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TheCountOfNowhere

2 Years Of 25% Deposits...

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Just had a thought.

We've had 2 years of the banks giving out great mortgages deals to people with 25%+

So, say, the average selling price is about 170K.

20,000 new mortgages per month for 2 years.

That would mean they've taken in about £20 Billion.

These are just estimate/guesses on my part, anyone got any better/real figures ?

Even if you double the sale price and double the new mortgages the figure will be about £80 Billion

Not nearly enough to whack up interest rates and start repossesing is it ?

That's peanuts compared to their massive debts/government bail out !!!!!

Put's the whole scam into context I think.

Yikes :unsure:

P.S. Edited to revise figures.

Edited by TheCountOfNowhere

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Just had a thought.

We've had 2 years of the banks giving out great mortgages deals to people with 25%+

So, say, the average selling price is about 170K.

20,000 new mortgages per month for 2 years.

That would mean they've taken in about £20 Billion.

These are just estimate/guesses on my part, anyone got any better/real figures ?

Even if you double the sale price and double the new mortgages the figure will be about £80 Billion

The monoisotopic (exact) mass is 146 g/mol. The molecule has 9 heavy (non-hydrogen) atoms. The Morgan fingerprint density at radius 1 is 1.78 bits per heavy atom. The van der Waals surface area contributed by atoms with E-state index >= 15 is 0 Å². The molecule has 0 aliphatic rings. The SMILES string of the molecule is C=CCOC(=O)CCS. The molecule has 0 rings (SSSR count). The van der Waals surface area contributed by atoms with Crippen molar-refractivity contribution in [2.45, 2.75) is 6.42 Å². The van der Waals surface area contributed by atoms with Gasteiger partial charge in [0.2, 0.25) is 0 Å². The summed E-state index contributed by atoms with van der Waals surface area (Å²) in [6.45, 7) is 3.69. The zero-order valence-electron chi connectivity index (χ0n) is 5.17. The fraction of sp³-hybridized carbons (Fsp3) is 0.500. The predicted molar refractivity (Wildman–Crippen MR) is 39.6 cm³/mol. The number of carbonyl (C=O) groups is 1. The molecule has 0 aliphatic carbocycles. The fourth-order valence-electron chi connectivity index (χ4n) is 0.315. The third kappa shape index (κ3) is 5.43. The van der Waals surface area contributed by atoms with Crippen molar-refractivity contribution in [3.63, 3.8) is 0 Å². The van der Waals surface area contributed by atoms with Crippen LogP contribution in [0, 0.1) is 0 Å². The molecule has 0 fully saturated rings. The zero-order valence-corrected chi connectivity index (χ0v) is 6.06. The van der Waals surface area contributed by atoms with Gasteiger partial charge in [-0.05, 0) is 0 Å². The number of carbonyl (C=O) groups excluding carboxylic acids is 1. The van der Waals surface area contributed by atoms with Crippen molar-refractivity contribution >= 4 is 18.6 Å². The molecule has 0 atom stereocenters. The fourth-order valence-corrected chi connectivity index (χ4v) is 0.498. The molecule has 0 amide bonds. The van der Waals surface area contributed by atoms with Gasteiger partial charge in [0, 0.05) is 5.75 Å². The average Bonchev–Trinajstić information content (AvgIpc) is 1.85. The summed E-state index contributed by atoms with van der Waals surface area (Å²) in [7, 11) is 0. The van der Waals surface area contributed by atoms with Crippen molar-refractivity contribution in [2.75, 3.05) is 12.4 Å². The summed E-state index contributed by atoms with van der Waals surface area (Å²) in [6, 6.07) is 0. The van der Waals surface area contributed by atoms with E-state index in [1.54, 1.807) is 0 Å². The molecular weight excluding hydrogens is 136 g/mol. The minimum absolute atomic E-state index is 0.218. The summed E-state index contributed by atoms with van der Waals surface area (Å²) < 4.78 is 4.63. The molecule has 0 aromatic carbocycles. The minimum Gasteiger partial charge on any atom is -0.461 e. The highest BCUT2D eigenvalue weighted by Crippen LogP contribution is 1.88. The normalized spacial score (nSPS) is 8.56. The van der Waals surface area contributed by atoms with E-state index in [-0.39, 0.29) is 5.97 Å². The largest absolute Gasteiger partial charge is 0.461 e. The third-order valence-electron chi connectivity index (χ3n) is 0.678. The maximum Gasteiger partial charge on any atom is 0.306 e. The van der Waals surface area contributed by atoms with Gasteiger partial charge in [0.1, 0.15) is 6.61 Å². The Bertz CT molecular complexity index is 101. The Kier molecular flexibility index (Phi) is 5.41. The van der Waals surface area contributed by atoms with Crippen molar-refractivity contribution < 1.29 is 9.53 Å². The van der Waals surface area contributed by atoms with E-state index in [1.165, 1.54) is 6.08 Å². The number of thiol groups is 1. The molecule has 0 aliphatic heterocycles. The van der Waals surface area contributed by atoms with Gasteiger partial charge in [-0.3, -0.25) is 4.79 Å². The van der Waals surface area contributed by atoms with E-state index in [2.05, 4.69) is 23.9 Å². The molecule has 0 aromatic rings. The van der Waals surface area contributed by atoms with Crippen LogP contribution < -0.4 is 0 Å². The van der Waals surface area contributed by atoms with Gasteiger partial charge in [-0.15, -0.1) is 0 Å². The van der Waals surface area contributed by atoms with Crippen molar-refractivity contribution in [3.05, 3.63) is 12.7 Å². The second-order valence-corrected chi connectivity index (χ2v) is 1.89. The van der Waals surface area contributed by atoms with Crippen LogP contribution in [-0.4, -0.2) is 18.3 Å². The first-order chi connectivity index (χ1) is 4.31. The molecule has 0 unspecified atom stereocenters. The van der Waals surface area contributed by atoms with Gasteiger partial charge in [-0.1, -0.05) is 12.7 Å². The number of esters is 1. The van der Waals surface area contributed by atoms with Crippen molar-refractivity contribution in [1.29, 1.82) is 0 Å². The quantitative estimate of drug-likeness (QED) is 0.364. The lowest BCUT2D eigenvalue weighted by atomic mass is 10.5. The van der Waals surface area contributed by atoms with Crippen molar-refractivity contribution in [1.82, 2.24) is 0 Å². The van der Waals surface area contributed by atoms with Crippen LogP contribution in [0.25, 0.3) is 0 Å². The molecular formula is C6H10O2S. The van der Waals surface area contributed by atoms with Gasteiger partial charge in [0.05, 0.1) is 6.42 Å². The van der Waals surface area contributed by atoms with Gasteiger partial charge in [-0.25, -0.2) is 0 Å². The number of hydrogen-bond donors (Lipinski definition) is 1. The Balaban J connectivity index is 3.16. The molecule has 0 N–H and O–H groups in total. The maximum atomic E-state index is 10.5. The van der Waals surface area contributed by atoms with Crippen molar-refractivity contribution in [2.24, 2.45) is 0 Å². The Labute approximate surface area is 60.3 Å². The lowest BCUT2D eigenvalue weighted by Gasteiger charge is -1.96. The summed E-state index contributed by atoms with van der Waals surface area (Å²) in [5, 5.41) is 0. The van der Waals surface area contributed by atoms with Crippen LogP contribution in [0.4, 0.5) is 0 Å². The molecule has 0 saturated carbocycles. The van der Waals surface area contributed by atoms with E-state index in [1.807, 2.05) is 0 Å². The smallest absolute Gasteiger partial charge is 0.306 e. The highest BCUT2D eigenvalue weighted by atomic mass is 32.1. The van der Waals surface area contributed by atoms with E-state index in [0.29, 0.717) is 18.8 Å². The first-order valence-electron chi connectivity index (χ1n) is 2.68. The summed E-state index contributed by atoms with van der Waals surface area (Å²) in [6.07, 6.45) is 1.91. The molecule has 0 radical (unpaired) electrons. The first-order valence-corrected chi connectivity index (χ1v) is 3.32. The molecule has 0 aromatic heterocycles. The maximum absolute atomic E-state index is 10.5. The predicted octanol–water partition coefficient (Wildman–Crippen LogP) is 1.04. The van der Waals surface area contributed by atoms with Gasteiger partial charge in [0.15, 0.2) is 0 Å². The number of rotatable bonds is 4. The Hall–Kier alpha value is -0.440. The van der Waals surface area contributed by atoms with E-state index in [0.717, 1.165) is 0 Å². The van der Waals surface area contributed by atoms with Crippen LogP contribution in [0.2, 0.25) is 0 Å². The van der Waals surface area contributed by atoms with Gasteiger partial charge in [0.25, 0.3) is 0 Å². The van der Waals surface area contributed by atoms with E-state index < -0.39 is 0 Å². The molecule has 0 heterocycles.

Not nearly enough to whack up interest rates and start repossesing is it ?

That's peanuts compared to their massive debts/government bail out !!!!!

Put's the whole scam into context I think.

Yikes :unsure:

P.S. Edited to revise figures.

Interestingly I was pondering the same thing recently (i.e have they taken in enough to give themselves scope to drop the market again). I read recently that the average deposit for house purchases over the last few years have been over 50%.

I went on the figures of 30k mortgages per month for 24 months and came up with a figure of around £60billion

Enough new funds to allow a drop of a 4% of percent (based on £1.5 trillion of mortgage debt) :o

I know it is not that simple but as you say it does put the mess we are into some perspective.

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Interestingly I was pondering the same thing recently (i.e have they taken in enough to give themselves scope to drop the market again). I read recently that the average deposit for house purchases over the last few years have been over 50%.

I went on the figures of 30k mortgages per month for 24 months and came up with a figure of around £60billion